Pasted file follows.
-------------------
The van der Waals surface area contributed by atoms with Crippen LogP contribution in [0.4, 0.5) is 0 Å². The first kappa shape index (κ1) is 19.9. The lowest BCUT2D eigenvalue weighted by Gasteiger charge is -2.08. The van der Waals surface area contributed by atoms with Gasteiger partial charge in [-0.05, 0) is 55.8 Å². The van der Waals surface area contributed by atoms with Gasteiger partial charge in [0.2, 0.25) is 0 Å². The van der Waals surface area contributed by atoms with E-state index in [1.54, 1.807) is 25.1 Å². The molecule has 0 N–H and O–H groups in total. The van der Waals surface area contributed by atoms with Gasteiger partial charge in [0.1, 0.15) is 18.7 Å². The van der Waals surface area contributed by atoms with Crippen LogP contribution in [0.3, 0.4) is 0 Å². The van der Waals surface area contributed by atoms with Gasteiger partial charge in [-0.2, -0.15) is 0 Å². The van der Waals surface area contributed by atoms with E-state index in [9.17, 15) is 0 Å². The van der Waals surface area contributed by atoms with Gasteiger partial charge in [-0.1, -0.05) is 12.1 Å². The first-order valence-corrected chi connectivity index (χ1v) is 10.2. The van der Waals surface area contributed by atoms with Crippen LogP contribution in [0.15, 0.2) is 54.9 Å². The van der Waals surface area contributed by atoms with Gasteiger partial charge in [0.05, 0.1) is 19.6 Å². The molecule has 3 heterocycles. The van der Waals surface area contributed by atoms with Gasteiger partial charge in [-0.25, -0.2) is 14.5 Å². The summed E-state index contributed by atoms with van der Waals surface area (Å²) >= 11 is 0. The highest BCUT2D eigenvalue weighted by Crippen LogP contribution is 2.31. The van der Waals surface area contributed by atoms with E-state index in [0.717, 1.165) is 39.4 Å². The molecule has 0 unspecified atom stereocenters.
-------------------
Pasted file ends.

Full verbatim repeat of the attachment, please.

The van der Waals surface area contributed by atoms with Crippen LogP contribution in [0.4, 0.5) is 0 Å². The first kappa shape index (κ1) is 19.9. The lowest BCUT2D eigenvalue weighted by Gasteiger charge is -2.08. The van der Waals surface area contributed by atoms with Gasteiger partial charge in [-0.05, 0) is 55.8 Å². The van der Waals surface area contributed by atoms with Gasteiger partial charge in [0.2, 0.25) is 0 Å². The van der Waals surface area contributed by atoms with E-state index in [1.54, 1.807) is 25.1 Å². The molecule has 0 N–H and O–H groups in total. The van der Waals surface area contributed by atoms with Gasteiger partial charge in [0.1, 0.15) is 18.7 Å². The van der Waals surface area contributed by atoms with Crippen LogP contribution in [0.3, 0.4) is 0 Å². The van der Waals surface area contributed by atoms with Gasteiger partial charge in [-0.2, -0.15) is 0 Å². The van der Waals surface area contributed by atoms with E-state index in [9.17, 15) is 0 Å². The van der Waals surface area contributed by atoms with Gasteiger partial charge in [-0.1, -0.05) is 12.1 Å². The first-order valence-corrected chi connectivity index (χ1v) is 10.2. The van der Waals surface area contributed by atoms with Crippen LogP contribution in [0.15, 0.2) is 54.9 Å². The van der Waals surface area contributed by atoms with Gasteiger partial charge in [0.05, 0.1) is 19.6 Å². The molecule has 3 heterocycles. The van der Waals surface area contributed by atoms with Gasteiger partial charge in [-0.25, -0.2) is 14.5 Å². The summed E-state index contributed by atoms with van der Waals surface area (Å²) >= 11 is 0. The highest BCUT2D eigenvalue weighted by Crippen LogP contribution is 2.31. The van der Waals surface area contributed by atoms with E-state index in [0.717, 1.165) is 39.4 Å². The molecule has 0 unspecified atom stereocenters.